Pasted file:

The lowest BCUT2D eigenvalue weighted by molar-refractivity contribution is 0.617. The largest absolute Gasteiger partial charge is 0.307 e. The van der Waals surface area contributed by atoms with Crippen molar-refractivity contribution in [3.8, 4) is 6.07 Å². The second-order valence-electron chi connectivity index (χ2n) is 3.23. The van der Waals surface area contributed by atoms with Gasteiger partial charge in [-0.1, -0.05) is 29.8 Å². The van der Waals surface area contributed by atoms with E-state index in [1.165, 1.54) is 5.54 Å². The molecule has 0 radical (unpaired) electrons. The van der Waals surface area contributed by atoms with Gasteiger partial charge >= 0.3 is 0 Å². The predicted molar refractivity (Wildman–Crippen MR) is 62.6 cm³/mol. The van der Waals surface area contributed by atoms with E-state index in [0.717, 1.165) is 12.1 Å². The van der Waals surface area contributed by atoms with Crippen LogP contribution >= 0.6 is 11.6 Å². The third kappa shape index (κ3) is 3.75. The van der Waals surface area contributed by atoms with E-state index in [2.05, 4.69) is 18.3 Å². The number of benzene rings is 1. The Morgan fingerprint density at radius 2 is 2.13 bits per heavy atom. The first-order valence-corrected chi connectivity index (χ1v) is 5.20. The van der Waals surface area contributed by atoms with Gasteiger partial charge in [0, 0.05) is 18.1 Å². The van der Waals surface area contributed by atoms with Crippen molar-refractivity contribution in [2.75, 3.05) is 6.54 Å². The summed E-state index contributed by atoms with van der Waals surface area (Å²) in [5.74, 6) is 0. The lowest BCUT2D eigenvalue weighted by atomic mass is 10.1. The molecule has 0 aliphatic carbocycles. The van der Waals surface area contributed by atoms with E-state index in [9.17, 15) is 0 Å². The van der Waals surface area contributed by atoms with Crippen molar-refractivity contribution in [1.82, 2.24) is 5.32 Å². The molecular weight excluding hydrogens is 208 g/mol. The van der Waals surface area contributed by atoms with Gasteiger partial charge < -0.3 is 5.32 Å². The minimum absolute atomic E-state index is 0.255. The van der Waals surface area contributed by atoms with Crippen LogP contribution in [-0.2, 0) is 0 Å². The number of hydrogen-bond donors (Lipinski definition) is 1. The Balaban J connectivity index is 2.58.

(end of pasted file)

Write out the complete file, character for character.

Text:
The lowest BCUT2D eigenvalue weighted by molar-refractivity contribution is 0.617. The largest absolute Gasteiger partial charge is 0.307 e. The van der Waals surface area contributed by atoms with Crippen molar-refractivity contribution in [3.8, 4) is 6.07 Å². The second-order valence-electron chi connectivity index (χ2n) is 3.23. The van der Waals surface area contributed by atoms with Gasteiger partial charge in [-0.1, -0.05) is 29.8 Å². The van der Waals surface area contributed by atoms with E-state index in [1.165, 1.54) is 5.54 Å². The molecule has 0 radical (unpaired) electrons. The van der Waals surface area contributed by atoms with Gasteiger partial charge >= 0.3 is 0 Å². The predicted molar refractivity (Wildman–Crippen MR) is 62.6 cm³/mol. The van der Waals surface area contributed by atoms with E-state index in [0.717, 1.165) is 12.1 Å². The van der Waals surface area contributed by atoms with Crippen LogP contribution >= 0.6 is 11.6 Å². The third kappa shape index (κ3) is 3.75. The van der Waals surface area contributed by atoms with E-state index in [2.05, 4.69) is 18.3 Å². The number of benzene rings is 1. The Morgan fingerprint density at radius 2 is 2.13 bits per heavy atom. The first-order valence-corrected chi connectivity index (χ1v) is 5.20. The van der Waals surface area contributed by atoms with Gasteiger partial charge in [0, 0.05) is 18.1 Å². The van der Waals surface area contributed by atoms with Crippen molar-refractivity contribution in [2.75, 3.05) is 6.54 Å². The summed E-state index contributed by atoms with van der Waals surface area (Å²) in [5.74, 6) is 0. The lowest BCUT2D eigenvalue weighted by atomic mass is 10.1. The molecule has 0 aliphatic carbocycles. The van der Waals surface area contributed by atoms with E-state index in [9.17, 15) is 0 Å². The van der Waals surface area contributed by atoms with Crippen molar-refractivity contribution in [1.82, 2.24) is 5.32 Å². The molecular weight excluding hydrogens is 208 g/mol. The van der Waals surface area contributed by atoms with Gasteiger partial charge < -0.3 is 5.32 Å². The minimum absolute atomic E-state index is 0.255. The van der Waals surface area contributed by atoms with Crippen LogP contribution in [-0.2, 0) is 0 Å². The number of hydrogen-bond donors (Lipinski definition) is 1. The Balaban J connectivity index is 2.58.